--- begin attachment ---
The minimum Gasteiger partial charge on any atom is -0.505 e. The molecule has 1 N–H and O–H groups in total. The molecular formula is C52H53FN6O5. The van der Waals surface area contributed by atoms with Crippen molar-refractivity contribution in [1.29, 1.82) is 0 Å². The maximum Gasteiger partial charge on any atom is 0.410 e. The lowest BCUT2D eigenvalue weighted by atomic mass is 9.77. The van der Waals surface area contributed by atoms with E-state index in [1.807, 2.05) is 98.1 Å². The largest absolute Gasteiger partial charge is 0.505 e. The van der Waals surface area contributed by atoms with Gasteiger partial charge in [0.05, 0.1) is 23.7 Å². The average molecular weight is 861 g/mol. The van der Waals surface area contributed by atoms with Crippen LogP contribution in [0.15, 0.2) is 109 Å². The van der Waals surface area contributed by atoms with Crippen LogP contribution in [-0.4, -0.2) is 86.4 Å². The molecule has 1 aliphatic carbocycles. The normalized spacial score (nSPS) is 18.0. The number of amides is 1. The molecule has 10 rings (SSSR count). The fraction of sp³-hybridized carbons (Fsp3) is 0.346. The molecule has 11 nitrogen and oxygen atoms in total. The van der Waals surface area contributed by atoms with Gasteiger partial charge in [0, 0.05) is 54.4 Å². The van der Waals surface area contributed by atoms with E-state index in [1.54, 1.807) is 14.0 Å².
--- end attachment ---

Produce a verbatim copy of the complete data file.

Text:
The minimum Gasteiger partial charge on any atom is -0.505 e. The molecule has 1 N–H and O–H groups in total. The molecular formula is C52H53FN6O5. The van der Waals surface area contributed by atoms with Crippen molar-refractivity contribution in [1.29, 1.82) is 0 Å². The maximum Gasteiger partial charge on any atom is 0.410 e. The lowest BCUT2D eigenvalue weighted by atomic mass is 9.77. The van der Waals surface area contributed by atoms with E-state index in [1.807, 2.05) is 98.1 Å². The largest absolute Gasteiger partial charge is 0.505 e. The van der Waals surface area contributed by atoms with Gasteiger partial charge in [0.05, 0.1) is 23.7 Å². The average molecular weight is 861 g/mol. The van der Waals surface area contributed by atoms with Crippen LogP contribution in [0.15, 0.2) is 109 Å². The van der Waals surface area contributed by atoms with Crippen LogP contribution in [-0.4, -0.2) is 86.4 Å². The molecule has 1 aliphatic carbocycles. The normalized spacial score (nSPS) is 18.0. The number of amides is 1. The molecule has 10 rings (SSSR count). The fraction of sp³-hybridized carbons (Fsp3) is 0.346. The molecule has 11 nitrogen and oxygen atoms in total. The van der Waals surface area contributed by atoms with Gasteiger partial charge in [0, 0.05) is 54.4 Å². The van der Waals surface area contributed by atoms with E-state index in [1.54, 1.807) is 14.0 Å².